A few years in, I saw my dad beat someone up in front of me. In that moment, I was so focused on taking photos, but then the next day, I woke up crying. The reality of what had happened suddenly hit me. That’s when I’m grateful that I was adamant about keeping a diary because I can look back and know exactly what I was thinking when certain photos were taken.

You had a pretty strong drive for documenting and capturing everything around you from a very young age.
I think I've calmed down now, but there was a point where I was really hard on myself. I became so obsessed with trying to capture every single moment of my life. It took a toll on all my relationships—with my family, my partner, etc. It was bad. If I missed a photo, I would beat myself up for weeks.

Does that obsession feel present as you go back through all the work for the exhibitions and the book?
Every time this body of work is shown, it’s different; my partner and I make the installation on the spot. It’s a mix of photographs that I’ve already printed in the darkroom or the drugstore, but I’ll also bring a physical printer into the space, which allows us to be reflective in real time. I can create something that represents now, rather than trying to pre-write some sort of fixed narrative. A book feels more solid, so that’s been a different challenge. Working on something that will be fixed and exist in one way forever is daunting. But at the end of the day, you can work on an edit for years and years, and that doesn’t mean it’s going to get any better.

How important is the type of camera you shoot with and its impact on the moment captured?
A lot of people say that it doesn't matter what camera you use—that if you're a good photographer, you'll make a good image; but I think the cameras I choose play an important role in how I perceive what's around me. They allow me to process the world at different levels and, in a way, at different speeds or paces. At one point, I started getting a lot of unique cameras, like a macro camera that was used by dentists to photograph teeth or a half frame camera attached to a pair of binoculars. I was interested in how I could perceive a situation differently than from the standpoint of a human’s field of vision.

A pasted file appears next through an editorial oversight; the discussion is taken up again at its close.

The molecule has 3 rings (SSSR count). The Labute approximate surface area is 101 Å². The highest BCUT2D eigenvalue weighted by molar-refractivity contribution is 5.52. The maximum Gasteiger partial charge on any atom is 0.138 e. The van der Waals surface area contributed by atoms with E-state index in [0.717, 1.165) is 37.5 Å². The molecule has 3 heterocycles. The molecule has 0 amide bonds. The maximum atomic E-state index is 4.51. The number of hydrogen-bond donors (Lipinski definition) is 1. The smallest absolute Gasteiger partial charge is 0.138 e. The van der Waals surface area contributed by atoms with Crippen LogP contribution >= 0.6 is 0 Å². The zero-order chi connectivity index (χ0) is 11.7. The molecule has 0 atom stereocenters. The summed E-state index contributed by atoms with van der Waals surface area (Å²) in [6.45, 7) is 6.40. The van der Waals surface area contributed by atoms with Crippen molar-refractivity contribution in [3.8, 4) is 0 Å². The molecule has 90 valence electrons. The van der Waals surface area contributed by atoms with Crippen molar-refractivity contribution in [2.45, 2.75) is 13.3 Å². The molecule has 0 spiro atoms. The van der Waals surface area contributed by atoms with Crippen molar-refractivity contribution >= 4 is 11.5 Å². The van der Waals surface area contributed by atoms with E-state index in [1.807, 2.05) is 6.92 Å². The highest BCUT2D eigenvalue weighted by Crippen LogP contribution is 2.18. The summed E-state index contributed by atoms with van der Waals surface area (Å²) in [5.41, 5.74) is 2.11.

JuxtapozAbdulKircher12Has your family seen the work? How have they reacted? How do they see it?
I don't think they really understand the scope of what I'm trying to address, especially in the context of generational trauma. They are excited to see family members and photos of themselves, but I don't think they're really thinking about it beyond that. And this is by no means speaking badly about them; it’s just that when you’re inside something, it’s hard to see it objectively. I can see it as an observer, but again, can any of us really see something as it is happening to us?

I'm a bit nervous about the exhibition in Berlin this summer; it will be the first time many of them will see the work in person. They all know what my dad’s up to, but no one talks about this secret that everyone knows about.

What about your dad himself?
He takes no responsibility for anything, and that's the same way his parents are. That's where it all stems from. There's just so much heavy baggage that I don’t think he could ever come to terms with. I think it would destroy him if he actually tried to start.

Do you think all this reflection, this work, this observation, and this sharing of all of it contribute to allowing you to chart a different path?
My dad was abused every day. He was never allowed to show his emotions, never given a hug, or shown any type of love; of course he was going to turn out the way he did. There's no way around it. This story is specific to me, but this narrative is so common in fatherhood. It let me know from an early age how lucky I was to have my mom. She had me when she was 15, and in a way, we grew up together. I'm grateful for the life she created for us in New York and how she was able to survive and create this foundation that my dad and his family didn’t have, and that I stand a chance of writing something different.

Rotting from Within by Abdulhamid Kircher is published by Loose Joints. An exhibition of the same name opens at carlier | gebauer in Berlin on June 29, 2024.

This article was originally published in our SUMMER 2024 Quarterly.